Armada summit's growth in attendance symbolizes growth of specialty channel

New drugs, new services indicate industry's growth potential

WHAT IT MEANS AND WHY IT'S IMPORTANT — A 30% rise in attendance at the Armada Specialty Pharmacy Summit is nothing to brush off — it's as clear an indication as any that specialty pharmacy is growing and probably poised for more growth in the near future, thanks in particular to the aging population and consequential rise in the number of people living with difficult-to-treat medical conditions.

(THE NEWS: 8th annual Armada Specialty Pharmacy Summit sees 30% boost in attendance. Forthe full story, click here)

The latest events in drug development certainly would indicate this. On Thursday, GBI Research released a report showing that the market for orphan drugs, treatments for rare diseases, would increase in value from 2010's $2.3 billion to $6 billion in 2018. This came the day after Pfizer and Protalix BioTherapeutics won Food and Drug Administration approval for a new drug for Gaucher disease. Last month, the Pharmaceutical Research and Manufacturers of America released a report showing that drug companies invested $49.5 billion in research and development in 2011, noting that of the 35 drugs to win approval last year, 14 were for conditions that fall under the category of those addressed by specialty pharmacy, including the first new drug for lupus since 1955.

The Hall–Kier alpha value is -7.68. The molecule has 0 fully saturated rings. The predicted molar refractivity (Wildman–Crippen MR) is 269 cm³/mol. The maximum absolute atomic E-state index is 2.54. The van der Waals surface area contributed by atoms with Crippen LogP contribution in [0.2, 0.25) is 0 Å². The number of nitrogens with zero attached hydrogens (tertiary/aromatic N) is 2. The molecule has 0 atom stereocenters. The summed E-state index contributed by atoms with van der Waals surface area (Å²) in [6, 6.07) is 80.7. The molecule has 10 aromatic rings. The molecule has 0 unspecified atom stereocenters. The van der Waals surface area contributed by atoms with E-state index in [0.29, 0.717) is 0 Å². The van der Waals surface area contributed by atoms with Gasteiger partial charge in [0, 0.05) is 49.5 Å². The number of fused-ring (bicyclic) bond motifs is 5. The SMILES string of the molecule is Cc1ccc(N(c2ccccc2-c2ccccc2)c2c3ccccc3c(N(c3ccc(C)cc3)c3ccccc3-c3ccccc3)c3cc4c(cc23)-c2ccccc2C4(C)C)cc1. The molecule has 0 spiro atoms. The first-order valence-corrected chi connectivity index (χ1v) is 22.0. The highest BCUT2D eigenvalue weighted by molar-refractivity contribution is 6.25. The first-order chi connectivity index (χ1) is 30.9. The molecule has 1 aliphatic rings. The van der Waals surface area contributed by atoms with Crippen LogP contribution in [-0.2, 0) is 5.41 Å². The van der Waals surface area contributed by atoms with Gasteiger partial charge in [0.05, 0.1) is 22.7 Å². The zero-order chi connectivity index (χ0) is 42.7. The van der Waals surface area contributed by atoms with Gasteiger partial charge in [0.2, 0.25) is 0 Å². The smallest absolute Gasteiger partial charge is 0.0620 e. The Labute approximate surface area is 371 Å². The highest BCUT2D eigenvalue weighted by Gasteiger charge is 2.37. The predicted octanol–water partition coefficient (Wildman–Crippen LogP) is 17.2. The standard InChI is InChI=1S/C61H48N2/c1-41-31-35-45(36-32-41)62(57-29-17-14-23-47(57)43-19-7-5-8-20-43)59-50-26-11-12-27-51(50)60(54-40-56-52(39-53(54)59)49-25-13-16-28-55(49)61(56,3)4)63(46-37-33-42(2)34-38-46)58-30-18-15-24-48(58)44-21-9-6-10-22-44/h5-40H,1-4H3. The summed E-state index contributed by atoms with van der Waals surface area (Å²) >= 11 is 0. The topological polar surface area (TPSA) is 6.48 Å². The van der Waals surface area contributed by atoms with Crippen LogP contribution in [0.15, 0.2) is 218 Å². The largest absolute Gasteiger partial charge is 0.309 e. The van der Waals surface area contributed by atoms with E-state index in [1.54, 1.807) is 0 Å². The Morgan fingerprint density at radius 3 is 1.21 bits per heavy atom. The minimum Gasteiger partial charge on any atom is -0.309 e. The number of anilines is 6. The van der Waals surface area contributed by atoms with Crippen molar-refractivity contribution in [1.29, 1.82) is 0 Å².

Pharmacy retailers certainly have taken notice as well, which is why more and more of them have been getting into specialty, with Walgreens, Hy-Vee and Costco Wholesale serving as notable examples. Last month, Walgreens Infusion Services presented a study at the National Home Infusion Association's annual conference in Phoenix, indicating that its home infusion service may deliver services for patients with hereditary angioedema, a rare and life-threatening genetic disorder, faster than emergency room visits. According to the study, more than 92% of Walgreens' treatments of patients experiencing episodes with Dyax's injected drug Kalbitor (ecallantide) occurred within two hours, while the average emergency room stay lasts longer than two hours.

Walgreens isn't the only company to offer home infusion services, meaning that the providers that do offer them, as well as other specialty pharmacy services, could immensely benefit from them, as can patients who can access an expanded range of services from an expanded range of providers.

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